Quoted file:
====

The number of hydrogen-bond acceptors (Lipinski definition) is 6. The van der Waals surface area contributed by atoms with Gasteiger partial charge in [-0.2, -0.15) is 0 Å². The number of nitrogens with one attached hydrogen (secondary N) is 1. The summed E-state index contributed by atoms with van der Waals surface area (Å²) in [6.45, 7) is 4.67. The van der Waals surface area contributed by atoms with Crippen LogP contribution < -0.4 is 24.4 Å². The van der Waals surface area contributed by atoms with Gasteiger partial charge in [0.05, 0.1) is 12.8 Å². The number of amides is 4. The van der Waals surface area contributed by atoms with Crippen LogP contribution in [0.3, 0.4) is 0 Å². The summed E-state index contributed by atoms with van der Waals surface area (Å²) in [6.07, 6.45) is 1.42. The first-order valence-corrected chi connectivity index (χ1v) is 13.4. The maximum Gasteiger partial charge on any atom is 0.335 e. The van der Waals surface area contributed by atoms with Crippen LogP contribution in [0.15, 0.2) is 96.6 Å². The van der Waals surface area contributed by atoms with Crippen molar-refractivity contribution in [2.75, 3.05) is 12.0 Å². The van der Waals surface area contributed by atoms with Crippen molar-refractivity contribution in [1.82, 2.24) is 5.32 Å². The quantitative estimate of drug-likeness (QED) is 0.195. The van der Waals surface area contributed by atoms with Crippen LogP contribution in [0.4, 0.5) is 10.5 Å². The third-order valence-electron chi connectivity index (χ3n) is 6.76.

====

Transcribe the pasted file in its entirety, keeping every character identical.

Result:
The number of hydrogen-bond acceptors (Lipinski definition) is 6. The van der Waals surface area contributed by atoms with Gasteiger partial charge in [-0.2, -0.15) is 0 Å². The number of nitrogens with one attached hydrogen (secondary N) is 1. The summed E-state index contributed by atoms with van der Waals surface area (Å²) in [6.45, 7) is 4.67. The van der Waals surface area contributed by atoms with Crippen LogP contribution < -0.4 is 24.4 Å². The van der Waals surface area contributed by atoms with Gasteiger partial charge in [0.05, 0.1) is 12.8 Å². The number of amides is 4. The van der Waals surface area contributed by atoms with Crippen LogP contribution in [0.3, 0.4) is 0 Å². The summed E-state index contributed by atoms with van der Waals surface area (Å²) in [6.07, 6.45) is 1.42. The first-order valence-corrected chi connectivity index (χ1v) is 13.4. The maximum Gasteiger partial charge on any atom is 0.335 e. The van der Waals surface area contributed by atoms with Crippen LogP contribution in [0.15, 0.2) is 96.6 Å². The van der Waals surface area contributed by atoms with Crippen molar-refractivity contribution in [2.75, 3.05) is 12.0 Å². The van der Waals surface area contributed by atoms with Crippen molar-refractivity contribution in [1.82, 2.24) is 5.32 Å². The quantitative estimate of drug-likeness (QED) is 0.195. The van der Waals surface area contributed by atoms with Crippen LogP contribution in [0.4, 0.5) is 10.5 Å². The third-order valence-electron chi connectivity index (χ3n) is 6.76.